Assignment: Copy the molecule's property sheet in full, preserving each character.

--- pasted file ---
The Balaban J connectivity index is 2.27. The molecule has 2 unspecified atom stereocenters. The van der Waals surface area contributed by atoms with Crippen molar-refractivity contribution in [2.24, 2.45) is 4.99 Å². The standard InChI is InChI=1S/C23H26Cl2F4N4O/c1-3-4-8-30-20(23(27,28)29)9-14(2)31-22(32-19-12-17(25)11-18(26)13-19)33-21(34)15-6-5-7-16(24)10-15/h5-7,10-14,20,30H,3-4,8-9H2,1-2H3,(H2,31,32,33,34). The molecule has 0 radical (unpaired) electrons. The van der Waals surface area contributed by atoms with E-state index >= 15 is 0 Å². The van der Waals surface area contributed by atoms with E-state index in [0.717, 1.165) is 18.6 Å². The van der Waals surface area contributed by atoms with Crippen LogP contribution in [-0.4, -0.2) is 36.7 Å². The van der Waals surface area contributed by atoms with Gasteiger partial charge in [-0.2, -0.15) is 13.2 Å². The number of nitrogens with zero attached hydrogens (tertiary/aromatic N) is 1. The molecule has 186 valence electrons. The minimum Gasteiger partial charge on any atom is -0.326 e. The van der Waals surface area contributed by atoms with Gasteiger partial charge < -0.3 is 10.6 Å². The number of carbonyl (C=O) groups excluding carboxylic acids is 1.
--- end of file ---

The Balaban J connectivity index is 2.27. The molecule has 2 unspecified atom stereocenters. The van der Waals surface area contributed by atoms with Crippen molar-refractivity contribution in [2.24, 2.45) is 4.99 Å². The standard InChI is InChI=1S/C23H26Cl2F4N4O/c1-3-4-8-30-20(23(27,28)29)9-14(2)31-22(32-19-12-17(25)11-18(26)13-19)33-21(34)15-6-5-7-16(24)10-15/h5-7,10-14,20,30H,3-4,8-9H2,1-2H3,(H2,31,32,33,34). The molecule has 0 radical (unpaired) electrons. The van der Waals surface area contributed by atoms with E-state index >= 15 is 0 Å². The van der Waals surface area contributed by atoms with E-state index in [0.717, 1.165) is 18.6 Å². The van der Waals surface area contributed by atoms with Crippen LogP contribution in [-0.4, -0.2) is 36.7 Å². The van der Waals surface area contributed by atoms with Gasteiger partial charge in [-0.2, -0.15) is 13.2 Å². The number of nitrogens with zero attached hydrogens (tertiary/aromatic N) is 1. The molecule has 186 valence electrons. The minimum Gasteiger partial charge on any atom is -0.326 e. The van der Waals surface area contributed by atoms with Gasteiger partial charge < -0.3 is 10.6 Å². The number of carbonyl (C=O) groups excluding carboxylic acids is 1.